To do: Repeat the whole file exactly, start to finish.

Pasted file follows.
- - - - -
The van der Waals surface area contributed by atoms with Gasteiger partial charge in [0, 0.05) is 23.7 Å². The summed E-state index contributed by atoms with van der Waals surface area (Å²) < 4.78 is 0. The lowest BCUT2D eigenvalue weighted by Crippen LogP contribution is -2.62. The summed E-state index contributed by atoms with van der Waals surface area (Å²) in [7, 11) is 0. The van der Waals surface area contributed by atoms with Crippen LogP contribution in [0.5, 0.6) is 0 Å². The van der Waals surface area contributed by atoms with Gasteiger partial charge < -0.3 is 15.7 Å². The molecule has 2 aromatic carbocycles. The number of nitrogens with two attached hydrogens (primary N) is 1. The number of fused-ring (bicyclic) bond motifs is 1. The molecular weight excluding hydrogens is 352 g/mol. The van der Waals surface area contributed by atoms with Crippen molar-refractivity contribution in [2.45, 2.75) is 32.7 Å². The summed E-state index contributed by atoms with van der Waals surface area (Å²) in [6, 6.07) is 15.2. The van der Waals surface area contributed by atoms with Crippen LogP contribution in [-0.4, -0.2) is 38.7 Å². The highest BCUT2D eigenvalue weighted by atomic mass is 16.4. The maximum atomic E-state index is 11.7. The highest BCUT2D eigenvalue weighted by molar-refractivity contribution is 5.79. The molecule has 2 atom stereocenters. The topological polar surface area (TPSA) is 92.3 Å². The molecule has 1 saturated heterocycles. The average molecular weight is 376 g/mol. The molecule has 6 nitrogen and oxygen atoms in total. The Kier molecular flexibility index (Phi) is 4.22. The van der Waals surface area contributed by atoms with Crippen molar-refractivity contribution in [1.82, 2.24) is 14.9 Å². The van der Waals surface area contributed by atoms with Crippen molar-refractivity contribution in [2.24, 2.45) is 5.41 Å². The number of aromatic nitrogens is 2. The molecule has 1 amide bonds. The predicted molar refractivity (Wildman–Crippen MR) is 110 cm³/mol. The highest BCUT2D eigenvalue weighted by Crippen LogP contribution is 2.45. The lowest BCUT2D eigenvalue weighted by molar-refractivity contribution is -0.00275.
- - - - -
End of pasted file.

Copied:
The van der Waals surface area contributed by atoms with Gasteiger partial charge in [0, 0.05) is 23.7 Å². The summed E-state index contributed by atoms with van der Waals surface area (Å²) < 4.78 is 0. The lowest BCUT2D eigenvalue weighted by Crippen LogP contribution is -2.62. The summed E-state index contributed by atoms with van der Waals surface area (Å²) in [7, 11) is 0. The van der Waals surface area contributed by atoms with Crippen LogP contribution in [0.5, 0.6) is 0 Å². The van der Waals surface area contributed by atoms with Gasteiger partial charge < -0.3 is 15.7 Å². The molecule has 2 aromatic carbocycles. The number of nitrogens with two attached hydrogens (primary N) is 1. The number of fused-ring (bicyclic) bond motifs is 1. The molecular weight excluding hydrogens is 352 g/mol. The van der Waals surface area contributed by atoms with Crippen molar-refractivity contribution in [2.45, 2.75) is 32.7 Å². The summed E-state index contributed by atoms with van der Waals surface area (Å²) in [6, 6.07) is 15.2. The van der Waals surface area contributed by atoms with Crippen LogP contribution in [-0.4, -0.2) is 38.7 Å². The highest BCUT2D eigenvalue weighted by atomic mass is 16.4. The maximum atomic E-state index is 11.7. The highest BCUT2D eigenvalue weighted by molar-refractivity contribution is 5.79. The molecule has 2 atom stereocenters. The topological polar surface area (TPSA) is 92.3 Å². The molecule has 1 saturated heterocycles. The average molecular weight is 376 g/mol. The molecule has 6 nitrogen and oxygen atoms in total. The Kier molecular flexibility index (Phi) is 4.22. The van der Waals surface area contributed by atoms with Crippen molar-refractivity contribution in [1.82, 2.24) is 14.9 Å². The van der Waals surface area contributed by atoms with Crippen molar-refractivity contribution in [2.24, 2.45) is 5.41 Å². The number of aromatic nitrogens is 2. The molecule has 1 amide bonds. The predicted molar refractivity (Wildman–Crippen MR) is 110 cm³/mol. The highest BCUT2D eigenvalue weighted by Crippen LogP contribution is 2.45. The lowest BCUT2D eigenvalue weighted by molar-refractivity contribution is -0.00275.